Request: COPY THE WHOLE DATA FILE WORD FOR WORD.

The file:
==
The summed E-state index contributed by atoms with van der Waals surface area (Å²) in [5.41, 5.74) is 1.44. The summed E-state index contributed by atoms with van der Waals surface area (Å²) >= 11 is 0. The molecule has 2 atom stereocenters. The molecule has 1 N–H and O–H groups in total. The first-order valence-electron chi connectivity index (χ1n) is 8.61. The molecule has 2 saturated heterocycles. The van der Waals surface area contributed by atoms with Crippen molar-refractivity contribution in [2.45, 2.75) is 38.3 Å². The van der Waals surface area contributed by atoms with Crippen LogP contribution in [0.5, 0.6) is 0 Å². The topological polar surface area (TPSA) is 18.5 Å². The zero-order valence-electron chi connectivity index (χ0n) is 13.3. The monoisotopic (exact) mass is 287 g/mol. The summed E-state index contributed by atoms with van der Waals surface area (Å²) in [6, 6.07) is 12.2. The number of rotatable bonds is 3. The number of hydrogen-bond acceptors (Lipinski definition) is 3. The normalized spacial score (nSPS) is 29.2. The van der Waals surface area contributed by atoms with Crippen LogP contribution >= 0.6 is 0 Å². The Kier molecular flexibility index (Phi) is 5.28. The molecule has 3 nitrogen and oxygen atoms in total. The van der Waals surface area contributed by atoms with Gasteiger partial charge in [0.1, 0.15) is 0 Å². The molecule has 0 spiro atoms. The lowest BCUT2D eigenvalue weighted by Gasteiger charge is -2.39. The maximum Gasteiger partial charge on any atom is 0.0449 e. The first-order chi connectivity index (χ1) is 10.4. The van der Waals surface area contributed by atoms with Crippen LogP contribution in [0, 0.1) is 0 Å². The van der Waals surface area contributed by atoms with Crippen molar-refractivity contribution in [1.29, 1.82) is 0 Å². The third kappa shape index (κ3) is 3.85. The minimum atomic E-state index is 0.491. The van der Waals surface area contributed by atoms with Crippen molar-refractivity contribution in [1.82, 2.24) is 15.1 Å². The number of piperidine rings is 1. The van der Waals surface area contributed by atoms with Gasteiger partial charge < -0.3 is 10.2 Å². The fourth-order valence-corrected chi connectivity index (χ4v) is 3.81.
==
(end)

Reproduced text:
The summed E-state index contributed by atoms with van der Waals surface area (Å²) in [5.41, 5.74) is 1.44. The summed E-state index contributed by atoms with van der Waals surface area (Å²) >= 11 is 0. The molecule has 2 atom stereocenters. The molecule has 1 N–H and O–H groups in total. The first-order valence-electron chi connectivity index (χ1n) is 8.61. The molecule has 2 saturated heterocycles. The van der Waals surface area contributed by atoms with Crippen molar-refractivity contribution in [2.45, 2.75) is 38.3 Å². The van der Waals surface area contributed by atoms with Crippen LogP contribution in [0.5, 0.6) is 0 Å². The topological polar surface area (TPSA) is 18.5 Å². The zero-order valence-electron chi connectivity index (χ0n) is 13.3. The monoisotopic (exact) mass is 287 g/mol. The summed E-state index contributed by atoms with van der Waals surface area (Å²) in [6, 6.07) is 12.2. The number of rotatable bonds is 3. The number of hydrogen-bond acceptors (Lipinski definition) is 3. The normalized spacial score (nSPS) is 29.2. The van der Waals surface area contributed by atoms with Crippen LogP contribution >= 0.6 is 0 Å². The Kier molecular flexibility index (Phi) is 5.28. The molecule has 3 nitrogen and oxygen atoms in total. The van der Waals surface area contributed by atoms with Gasteiger partial charge in [0.1, 0.15) is 0 Å². The molecule has 0 spiro atoms. The lowest BCUT2D eigenvalue weighted by Gasteiger charge is -2.39. The maximum Gasteiger partial charge on any atom is 0.0449 e. The first-order chi connectivity index (χ1) is 10.4. The van der Waals surface area contributed by atoms with Crippen LogP contribution in [0, 0.1) is 0 Å². The van der Waals surface area contributed by atoms with Crippen molar-refractivity contribution in [1.29, 1.82) is 0 Å². The third kappa shape index (κ3) is 3.85. The minimum atomic E-state index is 0.491. The van der Waals surface area contributed by atoms with Crippen molar-refractivity contribution in [1.82, 2.24) is 15.1 Å². The number of piperidine rings is 1. The van der Waals surface area contributed by atoms with Gasteiger partial charge < -0.3 is 10.2 Å². The fourth-order valence-corrected chi connectivity index (χ4v) is 3.81.